Bill filings accelerate as deadlines loom

Well over a thousand bills have been filed during the 2017 session, but some earn more media attention than legislative support

Eamon Queeney—The North State Journal
Senators bow their heads in prayer during a session of the N.C. General Assembly at the Legislative Building in Raleigh.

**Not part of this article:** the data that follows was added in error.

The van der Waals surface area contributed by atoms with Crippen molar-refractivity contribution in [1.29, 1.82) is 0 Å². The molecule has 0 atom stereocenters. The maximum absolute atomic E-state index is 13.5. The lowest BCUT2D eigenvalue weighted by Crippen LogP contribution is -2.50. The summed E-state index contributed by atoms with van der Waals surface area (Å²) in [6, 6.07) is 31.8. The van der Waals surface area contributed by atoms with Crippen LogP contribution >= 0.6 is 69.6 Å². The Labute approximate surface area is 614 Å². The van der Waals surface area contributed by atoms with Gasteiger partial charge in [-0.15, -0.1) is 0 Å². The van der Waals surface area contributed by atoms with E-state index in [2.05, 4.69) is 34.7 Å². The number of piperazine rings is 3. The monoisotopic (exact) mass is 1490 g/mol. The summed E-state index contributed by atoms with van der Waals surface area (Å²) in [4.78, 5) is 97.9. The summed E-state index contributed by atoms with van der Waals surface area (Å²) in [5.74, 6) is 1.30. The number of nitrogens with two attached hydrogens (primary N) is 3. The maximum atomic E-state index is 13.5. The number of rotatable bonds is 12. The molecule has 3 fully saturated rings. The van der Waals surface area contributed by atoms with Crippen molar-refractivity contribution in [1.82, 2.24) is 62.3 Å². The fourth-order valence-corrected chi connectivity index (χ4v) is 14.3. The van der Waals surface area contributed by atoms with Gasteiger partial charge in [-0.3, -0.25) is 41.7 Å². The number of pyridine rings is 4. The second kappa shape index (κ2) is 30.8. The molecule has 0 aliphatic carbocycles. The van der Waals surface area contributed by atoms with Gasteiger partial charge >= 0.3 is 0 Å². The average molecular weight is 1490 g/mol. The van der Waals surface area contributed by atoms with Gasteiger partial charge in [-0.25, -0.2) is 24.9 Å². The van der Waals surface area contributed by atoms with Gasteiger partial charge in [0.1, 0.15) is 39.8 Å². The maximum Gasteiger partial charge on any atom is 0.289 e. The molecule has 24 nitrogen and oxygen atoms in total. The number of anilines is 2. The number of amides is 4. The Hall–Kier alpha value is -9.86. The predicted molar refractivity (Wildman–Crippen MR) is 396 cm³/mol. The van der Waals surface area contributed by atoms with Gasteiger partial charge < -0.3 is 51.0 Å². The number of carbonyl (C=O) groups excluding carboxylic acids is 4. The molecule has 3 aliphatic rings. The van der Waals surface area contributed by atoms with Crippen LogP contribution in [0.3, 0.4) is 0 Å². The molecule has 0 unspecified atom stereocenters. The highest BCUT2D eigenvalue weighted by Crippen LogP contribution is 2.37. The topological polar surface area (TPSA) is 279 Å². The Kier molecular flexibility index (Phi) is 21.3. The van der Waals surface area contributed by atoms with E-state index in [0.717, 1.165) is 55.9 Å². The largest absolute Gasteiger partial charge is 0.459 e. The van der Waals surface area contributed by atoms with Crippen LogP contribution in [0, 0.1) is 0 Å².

RALEIGH — As the April 27 crossover deadline for legislation filed in the N.C. General Assembly approaches, many lawmakers are busy filing bills before the window closes. Amid the flood, some bills that touch on hot button issues such as H.B. 728 grab headlines across the state and nation.The UNC Institutions/Conference Boycott bill, sponsored by half a dozen House members, is a direct response the the NCAA and ACC boycotts of the Old North State as part of the public relations fallout from the infamous H.B. 2.”We’ve learned from the past how these boycotts can work to attempt to bully the state and by learning from the past we wanted to enact a piece of legislation that has leverage — no matter what the boycott may be, no matter what the subject matter is moving forward,” said primary sponsor of H.B.728 Rep. Chris Millis (R-Pender).The legislation would enact triggers that would pull the UNC system universities from a collegiate conference if that conference instituted a ban or boycott of some kind on the State. The University of North Carolina and N.C. State University, two founding members of the Atlantic Coast Conference (ACC), would hence be compelled to leave the ACC if boycotts were instituted for any reason.Despite the media attention the bill has received, its legislative viability is hardly certain. Media coverage, however, can sensationalize a bill filing with no allusion to its actual prospects.”To some extent when the media takes a look at a particular bill that’s on a hot button issue they do their readers, or viewers, or their listeners a disservice if they don’t point out that a bill has been filed but only has one or two sponsors and it’s not particularly clear whether the bill is going to go anywhere,” senior political analyst at the John Locke Foundation Mitch Kokai told North State Journal in an interview.The disconnect seems especially true for another bill filed last week in the N.C. House, H.B. 780, that upholds traditional marriage and provocatively bucks U.S. Supreme Court rulings on the matter. The excited media coverage caused enough frenzy to illicit reassurances from House Speaker Tim Moore (R-Kings Mountain) that the bill would not be granted a hearing.”Any lawmaker can file a bill on pretty much any topic,” said Kokai. “That is their right as a member of the General Assembly. That is of some interest, but you shouldn’t spend too much time looking at a bill and saying that it has any chance of proceeding just because it’s been filed.”While partisans often share support for myriad policy positions, bill filings alone are insufficient to gauge true levels of support among an entire caucus of the General Assembly.”A lot of bills that are being filed now are bills that are important to one, or two, or three members of the General Assembly, but they aren’t necessarily bills that are going to be the priority for a majority, or even a significant minority of the members of the General Assembly, “said Kokai. “I think too often you see that a bill gets filed on some hot button topic, and while it’s worthy of news coverage, the way in which it’s covered suggests that there is widespread support or that the leadership in either the House or the Senate is pushing this measure…and that’s just not the case.”